1. Battery system.
This is the most intensive type of poultry production and is useful to those with only a small quantity of floor space at their disposal. In the battery system each hen is confined to a cage just large enough to permit very limited movement and allow her to stand and sit comfortably. The usual floor space is 14 x 16 inches and the height, 17 inches. The floor is of standard strong galvanised wire set at a slope from back to the front, so that the eggs as they are laid, roll out of the cage to a receiving gutter. Underneath is a tray for droppings. Both food and water receptacles are outside the cage.

Many small cages can be assembled together, if necessary it may be multistoried. The whole structure should be of metal so that no parasites will be harbored and thorough disinfection can be carried out as often as required. Provided the batteries of cages are set up in a place which is well ventilated, and lighted, is not too hot and is vermin proof and that the food meets all nutritional needs, this system has proved to be

Advantages:

  • Remarkably successful in the tropical countries.
  • It requires a minimum expenditure of energy from the bird as they spend all time in the shade.
  • It lessens the load of excess body heat.
  • The performance of each bird can be noted and culling easily carried out.
Deep litter system:

In this system the poultry birds are kept in large pens up to 250 birds each, on floor covered with litters like straw, saw dust or leaves up to depth of 8-12 inches. Deep litter resembles to dry compost. In other words, we can define deep litter, as the accumulation of the material used for litter with poultry manure until it reaches a depth of 8 to 12 inches. The build-up has to be carried out correctly to give desired results, which takes very little attention.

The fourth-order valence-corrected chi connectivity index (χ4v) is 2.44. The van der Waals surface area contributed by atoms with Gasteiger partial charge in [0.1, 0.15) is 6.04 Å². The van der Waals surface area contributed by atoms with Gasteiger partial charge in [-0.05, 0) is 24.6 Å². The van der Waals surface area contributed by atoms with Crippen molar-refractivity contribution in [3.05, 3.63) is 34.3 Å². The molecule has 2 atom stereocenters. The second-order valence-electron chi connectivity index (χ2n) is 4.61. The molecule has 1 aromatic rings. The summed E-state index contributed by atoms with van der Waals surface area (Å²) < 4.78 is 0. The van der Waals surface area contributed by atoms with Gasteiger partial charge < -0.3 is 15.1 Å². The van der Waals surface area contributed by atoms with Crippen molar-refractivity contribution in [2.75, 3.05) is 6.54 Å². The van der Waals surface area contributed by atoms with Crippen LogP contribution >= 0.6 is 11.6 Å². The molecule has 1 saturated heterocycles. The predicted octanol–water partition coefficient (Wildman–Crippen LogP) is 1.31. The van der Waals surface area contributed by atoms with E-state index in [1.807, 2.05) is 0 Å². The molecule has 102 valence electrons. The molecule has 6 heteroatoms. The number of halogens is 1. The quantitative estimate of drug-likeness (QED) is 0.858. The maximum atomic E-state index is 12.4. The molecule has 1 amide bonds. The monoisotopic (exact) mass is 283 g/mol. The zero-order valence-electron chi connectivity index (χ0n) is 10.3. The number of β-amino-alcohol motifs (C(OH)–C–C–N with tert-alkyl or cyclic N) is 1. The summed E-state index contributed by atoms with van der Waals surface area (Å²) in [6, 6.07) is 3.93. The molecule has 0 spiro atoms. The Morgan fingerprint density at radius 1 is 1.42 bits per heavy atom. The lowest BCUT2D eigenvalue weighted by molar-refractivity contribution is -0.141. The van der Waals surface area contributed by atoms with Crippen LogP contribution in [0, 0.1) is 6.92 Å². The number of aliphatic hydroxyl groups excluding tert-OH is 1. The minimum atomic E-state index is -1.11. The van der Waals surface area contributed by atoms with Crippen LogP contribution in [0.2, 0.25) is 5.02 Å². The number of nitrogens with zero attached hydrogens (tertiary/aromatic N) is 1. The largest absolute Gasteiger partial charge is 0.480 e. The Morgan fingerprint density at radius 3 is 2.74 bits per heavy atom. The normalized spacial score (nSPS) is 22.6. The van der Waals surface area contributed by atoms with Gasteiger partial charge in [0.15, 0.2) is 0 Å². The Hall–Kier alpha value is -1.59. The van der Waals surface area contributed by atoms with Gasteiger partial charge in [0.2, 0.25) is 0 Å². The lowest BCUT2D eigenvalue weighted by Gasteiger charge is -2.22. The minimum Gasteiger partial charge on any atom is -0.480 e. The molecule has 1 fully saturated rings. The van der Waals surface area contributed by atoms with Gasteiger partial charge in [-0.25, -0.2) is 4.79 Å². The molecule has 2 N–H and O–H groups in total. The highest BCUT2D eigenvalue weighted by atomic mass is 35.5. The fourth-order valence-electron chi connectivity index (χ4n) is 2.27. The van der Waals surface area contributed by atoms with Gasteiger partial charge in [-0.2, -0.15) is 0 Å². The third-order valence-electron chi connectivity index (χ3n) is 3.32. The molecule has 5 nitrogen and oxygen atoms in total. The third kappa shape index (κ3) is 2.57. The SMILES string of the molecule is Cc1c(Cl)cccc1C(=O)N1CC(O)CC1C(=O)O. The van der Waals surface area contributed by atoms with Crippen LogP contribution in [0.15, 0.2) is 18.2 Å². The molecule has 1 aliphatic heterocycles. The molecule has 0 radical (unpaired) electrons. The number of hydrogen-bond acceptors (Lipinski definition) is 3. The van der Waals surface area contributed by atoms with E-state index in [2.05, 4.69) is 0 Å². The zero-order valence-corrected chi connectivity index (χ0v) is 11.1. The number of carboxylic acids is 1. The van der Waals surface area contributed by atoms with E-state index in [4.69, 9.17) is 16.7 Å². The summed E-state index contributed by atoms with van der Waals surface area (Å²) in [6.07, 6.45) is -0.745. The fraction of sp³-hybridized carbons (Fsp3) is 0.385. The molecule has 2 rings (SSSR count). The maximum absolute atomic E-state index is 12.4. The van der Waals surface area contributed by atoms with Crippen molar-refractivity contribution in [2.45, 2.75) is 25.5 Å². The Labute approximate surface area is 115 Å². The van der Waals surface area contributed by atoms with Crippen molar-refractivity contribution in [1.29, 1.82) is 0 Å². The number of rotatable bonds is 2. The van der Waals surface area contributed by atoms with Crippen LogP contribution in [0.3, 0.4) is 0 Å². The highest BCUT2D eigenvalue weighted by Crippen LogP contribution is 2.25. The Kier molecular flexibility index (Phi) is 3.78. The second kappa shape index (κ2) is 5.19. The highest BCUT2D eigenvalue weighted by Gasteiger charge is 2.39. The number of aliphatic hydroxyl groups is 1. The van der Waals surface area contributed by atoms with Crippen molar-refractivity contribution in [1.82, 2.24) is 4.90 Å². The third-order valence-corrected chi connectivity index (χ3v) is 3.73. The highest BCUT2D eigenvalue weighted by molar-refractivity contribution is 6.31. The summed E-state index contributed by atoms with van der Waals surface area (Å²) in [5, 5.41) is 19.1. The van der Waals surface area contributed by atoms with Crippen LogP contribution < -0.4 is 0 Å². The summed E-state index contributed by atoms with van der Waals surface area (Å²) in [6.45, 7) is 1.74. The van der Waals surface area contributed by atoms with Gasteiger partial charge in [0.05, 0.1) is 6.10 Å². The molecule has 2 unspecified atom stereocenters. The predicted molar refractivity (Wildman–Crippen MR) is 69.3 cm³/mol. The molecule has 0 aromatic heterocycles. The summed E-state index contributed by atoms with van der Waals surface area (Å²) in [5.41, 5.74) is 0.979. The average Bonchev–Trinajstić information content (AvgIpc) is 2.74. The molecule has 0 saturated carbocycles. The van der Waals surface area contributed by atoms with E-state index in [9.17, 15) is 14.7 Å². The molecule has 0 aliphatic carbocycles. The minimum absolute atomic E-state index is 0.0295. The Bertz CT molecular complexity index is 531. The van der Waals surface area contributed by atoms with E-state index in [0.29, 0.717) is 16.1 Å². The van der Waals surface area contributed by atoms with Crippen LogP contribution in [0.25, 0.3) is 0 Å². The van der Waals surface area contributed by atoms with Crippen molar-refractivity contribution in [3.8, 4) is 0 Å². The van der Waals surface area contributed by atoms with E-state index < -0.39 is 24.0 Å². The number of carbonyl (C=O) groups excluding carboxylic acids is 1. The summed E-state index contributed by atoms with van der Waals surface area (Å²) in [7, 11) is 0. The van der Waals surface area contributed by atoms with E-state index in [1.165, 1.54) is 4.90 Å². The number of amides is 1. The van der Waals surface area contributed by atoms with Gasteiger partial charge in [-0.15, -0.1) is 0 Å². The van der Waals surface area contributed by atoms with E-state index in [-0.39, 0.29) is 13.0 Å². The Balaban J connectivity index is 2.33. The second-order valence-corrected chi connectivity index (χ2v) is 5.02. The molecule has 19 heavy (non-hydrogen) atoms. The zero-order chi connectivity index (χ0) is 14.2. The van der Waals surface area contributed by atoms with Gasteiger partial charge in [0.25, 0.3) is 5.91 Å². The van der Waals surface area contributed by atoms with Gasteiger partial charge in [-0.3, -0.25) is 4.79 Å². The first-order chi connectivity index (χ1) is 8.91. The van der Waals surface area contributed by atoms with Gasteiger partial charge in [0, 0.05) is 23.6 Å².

Suitable dry organic materials like straw (needs to be cut into 2 or 3 inch lengths), saw dust, leaves, dry grasses, groundnut shells, broken up maize stalks and cobs, bark of trees in sufficient quantity to give a depth of about 6 inches in the pen should be used.

The droppings of the birds gradually combine with the materials used to build up the litter. In about 2 months, it has usually become deep litter, and by 6 months it has become built-up deep litter. At about 12 months of old stage it is fully built up. Extra litter materials can be added to maintain sufficient depth.

The deep litter pen should be started when the weather is dry, and is likely to remain so for about 2 months for the operation of the bacterial action, which alters the composition of the litters. Start new litter with each year’s pullets and continue with it for their laying period.